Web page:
Patterico's Pontifications

6/22/2009

L.A. Times Confirms Details re Neda, the Iranian Martyr

Filed under: Dog Trainer,General — Patterico @ 7:22 pm

I had been wary of this story until it was confirmed, even after seeing (and posting) the heart-wrenching video of her just after she was shot. As Allahpundit said last night: “The rumor — and it’s all rumor until some newspaper tracks down her family — is that she was 27 years old and a philosophy student.” Close: she was 26 and used to study philosophy. And a paper did track down her family. And — I’ll be damned! — the paper that did it was the L.A. Times. Credit where credit is due:

Her parents and others told her it would be dangerous to go to Saturday’s march, said Golshad. On Friday, Ayatollah Ali Khamenei had warned in his weekly prayer sermon that demonstrators would be responsible for any violence that broke out. Even Golshad stayed away. At 3:30 the two friends spoke.

“I told her, ‘Neda, don’t go,’ ” she recalled, heaving with sobs.

But she was as stubborn as she was honest, Golshad said, and she ended up going anyway.

“She said, ‘Don’t worry. It’s just one bullet and its over.’ ”

“She couldn’t stand the injustice of it all,” Panahi said. “All she wanted was the proper vote of the people to be counted.”

Ice-cream-eatin’ Obama is so outraged he plans to meet with the leaders of Iran and shake their bloody hands. Not literally (yet), but that’s the basic message being sent here:

President Barack Obama’s administration said earlier this month it would invite Iran to US embassy barbecues for the national holiday for the first time since the two nations severed relations following the 1979 Islamic revolution.

“There’s no thought to rescinding the invitations to Iranian diplomats,” State Department spokesman Ian Kelly told reporters.

Certainly not. Why on Earth would you?

Remember that disgusting picture of him shaking Hugo Chavez’s hand?

You thought that grated? Just wait until he shakes the bloody hand of that grinning idiot Dinnerjacket.

Remember.

Remember.

Beldar’s Father Dies

Filed under: General — Patterico @ 6:42 pm

Please convey your condolences.

The NYT/CBS Poll is Junk – and Bad News for Obamacare

Filed under: General — Karl @ 11:01 am

[Posted by Karl]

This is what propaganda looks like:

Americans overwhelmingly support substantial changes to the health care system and are strongly behind [72%] one of the most contentious proposals Congress is considering, a government-run insurance plan to compete with private insurers, according to the latest New York Times/CBS News poll.

Bruce Kesler points out that — in traditional NYT/CBS fashion — the sample is badly skewed:

According to the actual poll data, of the 73% of respondents who said they voted in 2008 only 34% voted for McCain and 66% for Obama. The actual vote was 48% McCain.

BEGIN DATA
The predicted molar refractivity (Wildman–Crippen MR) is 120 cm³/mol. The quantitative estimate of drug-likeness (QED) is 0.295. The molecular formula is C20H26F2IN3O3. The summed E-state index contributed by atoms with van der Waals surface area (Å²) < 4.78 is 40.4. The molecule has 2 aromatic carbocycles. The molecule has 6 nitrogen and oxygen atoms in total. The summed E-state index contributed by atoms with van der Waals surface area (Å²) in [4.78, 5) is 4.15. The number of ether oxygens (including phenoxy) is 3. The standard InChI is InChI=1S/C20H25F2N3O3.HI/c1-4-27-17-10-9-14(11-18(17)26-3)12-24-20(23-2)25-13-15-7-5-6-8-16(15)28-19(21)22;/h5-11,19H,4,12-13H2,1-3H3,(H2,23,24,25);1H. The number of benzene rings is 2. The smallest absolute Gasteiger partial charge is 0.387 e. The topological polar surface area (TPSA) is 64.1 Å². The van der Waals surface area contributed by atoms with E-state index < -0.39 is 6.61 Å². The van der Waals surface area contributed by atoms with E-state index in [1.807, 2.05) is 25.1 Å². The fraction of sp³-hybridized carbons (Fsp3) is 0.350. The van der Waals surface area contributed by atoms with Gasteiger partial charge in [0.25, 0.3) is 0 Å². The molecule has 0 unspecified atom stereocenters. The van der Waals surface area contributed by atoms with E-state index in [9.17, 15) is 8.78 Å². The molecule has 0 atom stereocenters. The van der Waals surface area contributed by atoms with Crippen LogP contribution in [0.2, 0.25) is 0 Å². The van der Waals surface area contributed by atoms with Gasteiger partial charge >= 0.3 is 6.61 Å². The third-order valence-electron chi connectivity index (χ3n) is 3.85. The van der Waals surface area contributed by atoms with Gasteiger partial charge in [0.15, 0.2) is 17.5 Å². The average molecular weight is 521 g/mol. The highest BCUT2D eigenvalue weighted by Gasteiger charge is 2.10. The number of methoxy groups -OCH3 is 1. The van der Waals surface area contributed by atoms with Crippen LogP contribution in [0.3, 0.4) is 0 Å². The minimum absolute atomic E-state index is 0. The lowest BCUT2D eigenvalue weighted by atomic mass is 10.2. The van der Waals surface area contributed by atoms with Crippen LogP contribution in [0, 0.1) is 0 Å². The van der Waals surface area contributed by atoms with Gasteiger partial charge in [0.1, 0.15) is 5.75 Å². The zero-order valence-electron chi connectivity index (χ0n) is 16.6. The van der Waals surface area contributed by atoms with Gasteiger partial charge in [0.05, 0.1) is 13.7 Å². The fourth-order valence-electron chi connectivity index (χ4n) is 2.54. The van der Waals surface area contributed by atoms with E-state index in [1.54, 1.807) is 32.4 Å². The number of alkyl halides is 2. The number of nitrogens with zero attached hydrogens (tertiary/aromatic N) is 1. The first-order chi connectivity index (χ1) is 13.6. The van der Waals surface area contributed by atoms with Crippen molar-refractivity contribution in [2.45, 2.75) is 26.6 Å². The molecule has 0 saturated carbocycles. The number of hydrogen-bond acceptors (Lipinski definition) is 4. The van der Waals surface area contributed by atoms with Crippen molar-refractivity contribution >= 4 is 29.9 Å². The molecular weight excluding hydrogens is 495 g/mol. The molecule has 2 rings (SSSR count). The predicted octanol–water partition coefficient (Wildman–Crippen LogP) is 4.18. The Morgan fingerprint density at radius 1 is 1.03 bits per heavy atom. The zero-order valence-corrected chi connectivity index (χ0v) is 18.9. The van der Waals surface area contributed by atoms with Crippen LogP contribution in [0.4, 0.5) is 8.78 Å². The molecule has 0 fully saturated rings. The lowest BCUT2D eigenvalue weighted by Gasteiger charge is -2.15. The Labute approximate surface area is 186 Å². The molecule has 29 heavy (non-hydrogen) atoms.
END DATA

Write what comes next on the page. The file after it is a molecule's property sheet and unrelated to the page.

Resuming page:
This is a good example of why reading a poll is as much art as science, because the first problem is the percentage who say they voted in the 2008 election. In reality, no more than 62% of eligible voters cast ballots last year. Accordingly, the poll has sampled a lot of adults who were ineligible to vote… or, as often happens, respondents lied about voting. In such cases, the lie tends to skew in favor of the winner.

Does that mean the sample might be more valid than Kesler suggests? Not in this case. In this poll, the sample identified as 27% liberal, 37% moderate, and 29% conservative. In contrast, last week’s Gallup Poll showed Americans identify as 21% liberal, 35% moderate, and 40% conservative.

But wait… there’s more. The same NYT/CBS poll previously published more information about this very sample, showing that 16% was temporarily out of work, and another 10% was not in the market for work. Democratic pollster Stanley Greenberg tells us that those who have been unemployed within the past year (or have an immediate family member in that category) are the most supportive of a government takeover of the US healthcare system. So a sample with much higher unemployment than the national average tells us something about the skew here also.

While the NYT trumpets the supposed support for a public plan among its skewed sample (which was not asked about support in the event they were to be dumped into the public plan by their employers), the rest of the results are bad news for Obamacare. The number who say the system needs fundamental change is almost exactly what it was in 1993-94. The number who trust the president to make the right decisions on healthcare policy is almost exactly what it was in 1993 — the number who trust Congress has actually declined. Both are below 40% in trust.

The number who would be willing to pay higher taxes to fund Obamacare (57%) is lower than in 1993. Of those willing to pay higher taxes, only 43% would be willing to pay as much as $500 a year more in taxes. That means fewer than 25% of a sample largely skewed towards liberals are willing to pay an amount far less than what Obamacare may actually require.

In short, the skewed NYT/CBS poll is no better for the Democrats than any of the other recent polls. In some ways, it is worse.

–Karl

Supreme Court Decides Voting Rights Act Case

Filed under: Civil Liberties,Judiciary — DRJ @ 9:48 am

[Guest post by DRJ]